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Journal of Risk and Uncertainty

, Volume 19, Issue 1–3, pp 171–197 | Cite as

Choice Bracketing

  • Daniel Read
  • George Loewenstein
  • Matthew Rabin
Article

Abstract

When making many choices, a person can broadly bracket them by assessing the consequences of all of them taken together, or narrowly bracket them by making each choice in isolation. We integrate research conducted in a wide range of decision contexts which shows that choice bracketing is an important determinant of behavior. Because broad bracketing allows people to take into account all the consequences of their actions, it generally leads to choices that yield higher utility. The evidence that we review, however, shows that people often fail to bracket broadly when it would be feasible for them to do so. In addition to documenting the diverse effects of bracketing, we also discuss factors that determine whether people bracket narrowly or broadly. We conclude with a discussion of normative aspects of bracketing and argue that there are some situations in which narrower bracketing results in superior decision making.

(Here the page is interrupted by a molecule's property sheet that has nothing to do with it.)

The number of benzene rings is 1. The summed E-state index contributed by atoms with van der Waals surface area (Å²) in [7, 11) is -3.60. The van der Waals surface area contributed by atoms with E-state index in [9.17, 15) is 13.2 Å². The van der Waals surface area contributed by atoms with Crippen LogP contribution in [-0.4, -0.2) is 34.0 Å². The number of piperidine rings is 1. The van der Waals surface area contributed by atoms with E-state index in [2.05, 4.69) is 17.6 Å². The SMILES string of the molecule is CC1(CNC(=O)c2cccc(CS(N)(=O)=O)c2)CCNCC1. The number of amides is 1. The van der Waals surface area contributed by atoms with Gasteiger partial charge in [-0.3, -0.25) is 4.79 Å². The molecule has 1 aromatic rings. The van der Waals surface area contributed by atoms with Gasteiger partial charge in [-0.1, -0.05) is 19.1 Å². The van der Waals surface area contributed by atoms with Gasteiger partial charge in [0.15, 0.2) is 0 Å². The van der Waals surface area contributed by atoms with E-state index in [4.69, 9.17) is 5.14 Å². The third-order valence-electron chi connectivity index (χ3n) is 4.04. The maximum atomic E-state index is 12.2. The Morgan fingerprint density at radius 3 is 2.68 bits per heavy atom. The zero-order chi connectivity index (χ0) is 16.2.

decision framing simultaneous and sequential choice addiction procrastination risk attitude 

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Copyright information

© Kluwer Academic Publishers 1999

Authors and Affiliations

  • Daniel Read
    • 1
  • George Loewenstein
    • 2
  • Matthew Rabin
    • 3
  1. 1.Leeds University Business SchoolLeeds
  2. 2.Department of Social and Decision SciencesCarnegie Mellon UniversityUSA
  3. 3.Department of EconomicsUniversity of California—Berkeley

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